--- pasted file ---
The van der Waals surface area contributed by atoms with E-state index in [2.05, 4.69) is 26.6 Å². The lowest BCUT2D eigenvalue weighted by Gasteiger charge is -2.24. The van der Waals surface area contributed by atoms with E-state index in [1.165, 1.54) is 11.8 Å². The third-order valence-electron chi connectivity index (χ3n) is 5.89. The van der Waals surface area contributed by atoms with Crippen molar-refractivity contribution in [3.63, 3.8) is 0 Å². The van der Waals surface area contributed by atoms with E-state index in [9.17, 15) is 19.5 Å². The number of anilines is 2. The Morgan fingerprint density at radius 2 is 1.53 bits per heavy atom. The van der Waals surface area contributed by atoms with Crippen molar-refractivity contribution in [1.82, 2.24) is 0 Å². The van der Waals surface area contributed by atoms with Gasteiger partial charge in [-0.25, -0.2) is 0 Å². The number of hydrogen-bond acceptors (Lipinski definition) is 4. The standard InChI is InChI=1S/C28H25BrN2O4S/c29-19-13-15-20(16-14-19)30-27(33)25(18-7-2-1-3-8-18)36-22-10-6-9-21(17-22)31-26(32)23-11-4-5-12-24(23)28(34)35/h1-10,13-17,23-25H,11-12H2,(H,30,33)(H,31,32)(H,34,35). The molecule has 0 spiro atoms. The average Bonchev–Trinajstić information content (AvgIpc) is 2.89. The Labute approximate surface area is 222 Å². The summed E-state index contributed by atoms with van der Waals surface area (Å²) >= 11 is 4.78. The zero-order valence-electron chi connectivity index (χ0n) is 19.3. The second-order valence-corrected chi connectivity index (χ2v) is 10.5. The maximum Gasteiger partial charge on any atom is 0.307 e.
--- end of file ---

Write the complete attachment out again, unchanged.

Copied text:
The van der Waals surface area contributed by atoms with E-state index in [2.05, 4.69) is 26.6 Å². The lowest BCUT2D eigenvalue weighted by Gasteiger charge is -2.24. The van der Waals surface area contributed by atoms with E-state index in [1.165, 1.54) is 11.8 Å². The third-order valence-electron chi connectivity index (χ3n) is 5.89. The van der Waals surface area contributed by atoms with Crippen molar-refractivity contribution in [3.63, 3.8) is 0 Å². The van der Waals surface area contributed by atoms with E-state index in [9.17, 15) is 19.5 Å². The number of anilines is 2. The Morgan fingerprint density at radius 2 is 1.53 bits per heavy atom. The van der Waals surface area contributed by atoms with Crippen molar-refractivity contribution in [1.82, 2.24) is 0 Å². The van der Waals surface area contributed by atoms with Gasteiger partial charge in [-0.25, -0.2) is 0 Å². The number of hydrogen-bond acceptors (Lipinski definition) is 4. The standard InChI is InChI=1S/C28H25BrN2O4S/c29-19-13-15-20(16-14-19)30-27(33)25(18-7-2-1-3-8-18)36-22-10-6-9-21(17-22)31-26(32)23-11-4-5-12-24(23)28(34)35/h1-10,13-17,23-25H,11-12H2,(H,30,33)(H,31,32)(H,34,35). The molecule has 0 spiro atoms. The average Bonchev–Trinajstić information content (AvgIpc) is 2.89. The Labute approximate surface area is 222 Å². The summed E-state index contributed by atoms with van der Waals surface area (Å²) >= 11 is 4.78. The zero-order valence-electron chi connectivity index (χ0n) is 19.3. The second-order valence-corrected chi connectivity index (χ2v) is 10.5. The maximum Gasteiger partial charge on any atom is 0.307 e.